The availability of Australian genre titles on home video in the U.S. has been a hit-and-miss thing over the years but certain titles have enjoyed a few lives on domestic home video. Thirst is a member of that lucky circle, having earned DVD releases from first Elite and later Synapse. It has just made the transition to blu-ray via a new combo set from Severin Films – and it’s the best version of this title yet for the American market.
This set boasts a new high-definition transfer that looks fantastic, particularly on the blu-ray. Vincent Monton’s ‘scope-format lensing comes across beautifully, with a velvety/earthy color palate that looks robust here and sharp details throughout. The mono audio mix is retained and is pretty strong for a non-stereo mix, particularly in the DTS version included on the blu-ray.
This combo set also carries over the special features included on prior U.S. DVD releases. The most substantial is a commentary track featuring producer Antony Ginnane and director Rod Hardy. This duo offers a consistent stream of comments throughout the running time, including information on the cast and crew, how Australian film finance rules dictated a quick schedule and how they struggled with figuring out a proper ending.
You’ll also hear about the surprising low-tech method used to get the film’s “glowing red eyes” visual effect and get some insight into why the film seems to flirt with an R-rating at times without ever going too far. All in all, it’s a solid track that sheds some light on how genre fare was made in Australia during its commercial heyday.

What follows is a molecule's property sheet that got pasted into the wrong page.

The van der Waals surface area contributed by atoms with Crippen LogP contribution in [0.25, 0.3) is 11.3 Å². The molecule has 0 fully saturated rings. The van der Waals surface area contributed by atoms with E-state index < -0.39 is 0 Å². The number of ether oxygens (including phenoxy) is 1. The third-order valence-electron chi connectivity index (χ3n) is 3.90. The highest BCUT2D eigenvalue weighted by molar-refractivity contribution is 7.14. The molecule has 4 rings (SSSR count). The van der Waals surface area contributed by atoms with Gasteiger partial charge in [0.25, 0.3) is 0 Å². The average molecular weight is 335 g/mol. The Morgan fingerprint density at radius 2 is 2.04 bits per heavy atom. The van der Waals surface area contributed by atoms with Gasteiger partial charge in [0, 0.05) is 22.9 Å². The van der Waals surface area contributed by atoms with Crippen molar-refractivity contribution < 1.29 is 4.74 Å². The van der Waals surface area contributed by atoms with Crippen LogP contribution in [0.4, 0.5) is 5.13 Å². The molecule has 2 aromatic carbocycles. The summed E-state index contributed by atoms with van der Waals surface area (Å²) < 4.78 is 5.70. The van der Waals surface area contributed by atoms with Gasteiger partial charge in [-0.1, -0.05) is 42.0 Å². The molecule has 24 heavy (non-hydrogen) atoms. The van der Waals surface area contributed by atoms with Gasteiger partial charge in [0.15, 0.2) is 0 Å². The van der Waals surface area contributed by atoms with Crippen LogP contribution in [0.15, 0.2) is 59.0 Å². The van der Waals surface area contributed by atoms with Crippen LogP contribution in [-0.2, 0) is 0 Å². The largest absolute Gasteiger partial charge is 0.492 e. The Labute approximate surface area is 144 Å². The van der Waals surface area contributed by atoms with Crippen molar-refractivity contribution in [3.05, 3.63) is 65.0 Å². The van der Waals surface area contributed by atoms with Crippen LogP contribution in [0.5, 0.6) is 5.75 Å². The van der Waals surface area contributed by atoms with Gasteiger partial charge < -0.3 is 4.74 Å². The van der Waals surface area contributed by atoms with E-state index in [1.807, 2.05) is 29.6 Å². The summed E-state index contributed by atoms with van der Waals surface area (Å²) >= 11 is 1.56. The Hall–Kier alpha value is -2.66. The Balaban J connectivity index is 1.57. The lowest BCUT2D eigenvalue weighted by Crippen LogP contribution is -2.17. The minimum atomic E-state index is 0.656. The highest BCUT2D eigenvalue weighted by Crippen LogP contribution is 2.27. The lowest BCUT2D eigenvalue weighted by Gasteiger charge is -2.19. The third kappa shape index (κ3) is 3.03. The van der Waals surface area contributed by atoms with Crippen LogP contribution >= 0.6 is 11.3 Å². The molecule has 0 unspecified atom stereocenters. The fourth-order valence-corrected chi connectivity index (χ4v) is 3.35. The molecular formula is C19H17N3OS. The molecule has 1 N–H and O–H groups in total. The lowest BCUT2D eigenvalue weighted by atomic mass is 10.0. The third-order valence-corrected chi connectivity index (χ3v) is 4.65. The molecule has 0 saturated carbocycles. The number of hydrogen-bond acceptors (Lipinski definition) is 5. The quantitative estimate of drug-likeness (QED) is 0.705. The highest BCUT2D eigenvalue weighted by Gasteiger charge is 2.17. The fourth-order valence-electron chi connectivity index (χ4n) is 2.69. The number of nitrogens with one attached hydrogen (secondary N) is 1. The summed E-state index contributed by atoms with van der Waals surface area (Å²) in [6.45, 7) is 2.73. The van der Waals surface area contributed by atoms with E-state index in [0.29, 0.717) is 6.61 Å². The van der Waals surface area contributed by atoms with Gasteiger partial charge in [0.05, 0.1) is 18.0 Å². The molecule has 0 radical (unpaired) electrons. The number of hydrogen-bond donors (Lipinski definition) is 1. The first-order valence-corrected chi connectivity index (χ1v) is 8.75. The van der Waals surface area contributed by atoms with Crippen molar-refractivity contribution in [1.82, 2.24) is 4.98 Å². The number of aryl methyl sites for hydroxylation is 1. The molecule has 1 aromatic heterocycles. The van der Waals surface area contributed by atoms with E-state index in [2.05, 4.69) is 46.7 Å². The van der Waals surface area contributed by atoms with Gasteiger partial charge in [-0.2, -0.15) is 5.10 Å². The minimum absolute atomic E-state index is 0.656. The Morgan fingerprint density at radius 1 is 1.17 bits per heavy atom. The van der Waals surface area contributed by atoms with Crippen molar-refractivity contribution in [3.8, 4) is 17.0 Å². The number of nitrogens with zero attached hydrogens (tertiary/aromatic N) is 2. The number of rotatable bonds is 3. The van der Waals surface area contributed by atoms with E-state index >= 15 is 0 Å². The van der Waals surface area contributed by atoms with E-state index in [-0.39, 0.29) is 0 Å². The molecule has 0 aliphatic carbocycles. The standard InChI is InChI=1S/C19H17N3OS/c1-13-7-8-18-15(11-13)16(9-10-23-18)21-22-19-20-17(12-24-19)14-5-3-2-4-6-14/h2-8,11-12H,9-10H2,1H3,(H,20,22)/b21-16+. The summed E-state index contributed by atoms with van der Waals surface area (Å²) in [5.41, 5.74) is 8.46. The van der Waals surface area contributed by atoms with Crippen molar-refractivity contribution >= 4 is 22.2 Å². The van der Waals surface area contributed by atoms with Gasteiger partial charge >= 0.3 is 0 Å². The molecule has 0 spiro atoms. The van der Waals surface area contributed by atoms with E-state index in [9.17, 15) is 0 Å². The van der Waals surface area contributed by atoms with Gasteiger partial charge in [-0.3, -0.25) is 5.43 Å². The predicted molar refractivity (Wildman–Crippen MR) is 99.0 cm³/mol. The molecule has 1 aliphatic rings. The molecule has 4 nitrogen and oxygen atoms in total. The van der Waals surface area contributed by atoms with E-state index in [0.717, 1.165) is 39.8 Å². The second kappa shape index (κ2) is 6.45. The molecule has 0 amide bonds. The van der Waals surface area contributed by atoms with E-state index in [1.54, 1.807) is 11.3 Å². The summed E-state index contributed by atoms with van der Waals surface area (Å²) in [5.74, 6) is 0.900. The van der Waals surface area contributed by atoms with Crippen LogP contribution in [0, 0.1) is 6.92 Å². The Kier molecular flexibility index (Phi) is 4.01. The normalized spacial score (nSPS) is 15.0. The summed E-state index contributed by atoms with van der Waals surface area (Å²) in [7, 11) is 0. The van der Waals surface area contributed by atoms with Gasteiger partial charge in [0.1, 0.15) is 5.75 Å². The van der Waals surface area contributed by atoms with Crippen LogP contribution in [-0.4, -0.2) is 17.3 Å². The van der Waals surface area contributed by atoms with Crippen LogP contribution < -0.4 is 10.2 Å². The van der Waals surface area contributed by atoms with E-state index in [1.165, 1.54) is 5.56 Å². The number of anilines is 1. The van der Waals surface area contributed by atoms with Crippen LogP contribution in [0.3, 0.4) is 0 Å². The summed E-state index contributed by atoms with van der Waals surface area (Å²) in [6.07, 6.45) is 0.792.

Also included are the theatrical trailer created by New Line for the film’s U.S. release, plus a trio of t.v. spots from the same campaign. The theatrical trailer is a fantastic hard-sell spot, piling on the shocks over a vigorous cue from Brian May’s musical score. The narration also does a great job of selling the film’s high-tech vampirism concept without giving away too much. The t.v. spots offer condensed versions of stuff from the theatrical trailer, all of them using that great shot of Chantal Contouri rising from her coffin with a scream.
In short, this is a worthwhile upgrade for an Aussie genre favorite. If you own this on DVD, the high-definition transfer makes it worth a double-dip – and if you don’t own this title, this is the home video version you want.
To read Schlockmania’s film review of Thirst, click here.